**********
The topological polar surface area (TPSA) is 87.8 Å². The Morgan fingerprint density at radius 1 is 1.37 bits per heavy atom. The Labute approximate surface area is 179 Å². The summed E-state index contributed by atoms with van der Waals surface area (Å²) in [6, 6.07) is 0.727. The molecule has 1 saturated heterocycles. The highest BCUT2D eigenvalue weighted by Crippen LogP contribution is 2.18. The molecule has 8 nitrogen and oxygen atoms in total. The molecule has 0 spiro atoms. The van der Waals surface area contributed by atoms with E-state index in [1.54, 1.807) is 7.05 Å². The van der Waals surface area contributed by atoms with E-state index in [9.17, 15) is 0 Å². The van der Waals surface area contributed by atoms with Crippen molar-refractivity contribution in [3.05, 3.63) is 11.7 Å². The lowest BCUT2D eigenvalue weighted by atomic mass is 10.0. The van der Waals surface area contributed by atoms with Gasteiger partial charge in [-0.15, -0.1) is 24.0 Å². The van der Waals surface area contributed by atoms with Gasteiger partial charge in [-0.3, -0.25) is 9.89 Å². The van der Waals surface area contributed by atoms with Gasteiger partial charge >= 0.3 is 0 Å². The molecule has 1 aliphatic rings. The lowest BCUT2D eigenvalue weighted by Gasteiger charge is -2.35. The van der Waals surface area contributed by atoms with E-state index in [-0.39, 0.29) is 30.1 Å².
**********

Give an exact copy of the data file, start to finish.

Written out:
The topological polar surface area (TPSA) is 87.8 Å². The Morgan fingerprint density at radius 1 is 1.37 bits per heavy atom. The Labute approximate surface area is 179 Å². The summed E-state index contributed by atoms with van der Waals surface area (Å²) in [6, 6.07) is 0.727. The molecule has 1 saturated heterocycles. The highest BCUT2D eigenvalue weighted by Crippen LogP contribution is 2.18. The molecule has 8 nitrogen and oxygen atoms in total. The molecule has 0 spiro atoms. The van der Waals surface area contributed by atoms with E-state index in [1.54, 1.807) is 7.05 Å². The van der Waals surface area contributed by atoms with E-state index in [9.17, 15) is 0 Å². The van der Waals surface area contributed by atoms with Crippen molar-refractivity contribution in [3.05, 3.63) is 11.7 Å². The lowest BCUT2D eigenvalue weighted by atomic mass is 10.0. The van der Waals surface area contributed by atoms with Gasteiger partial charge in [-0.15, -0.1) is 24.0 Å². The van der Waals surface area contributed by atoms with Gasteiger partial charge in [-0.3, -0.25) is 9.89 Å². The van der Waals surface area contributed by atoms with Gasteiger partial charge >= 0.3 is 0 Å². The molecule has 1 aliphatic rings. The lowest BCUT2D eigenvalue weighted by Gasteiger charge is -2.35. The van der Waals surface area contributed by atoms with E-state index in [-0.39, 0.29) is 30.1 Å².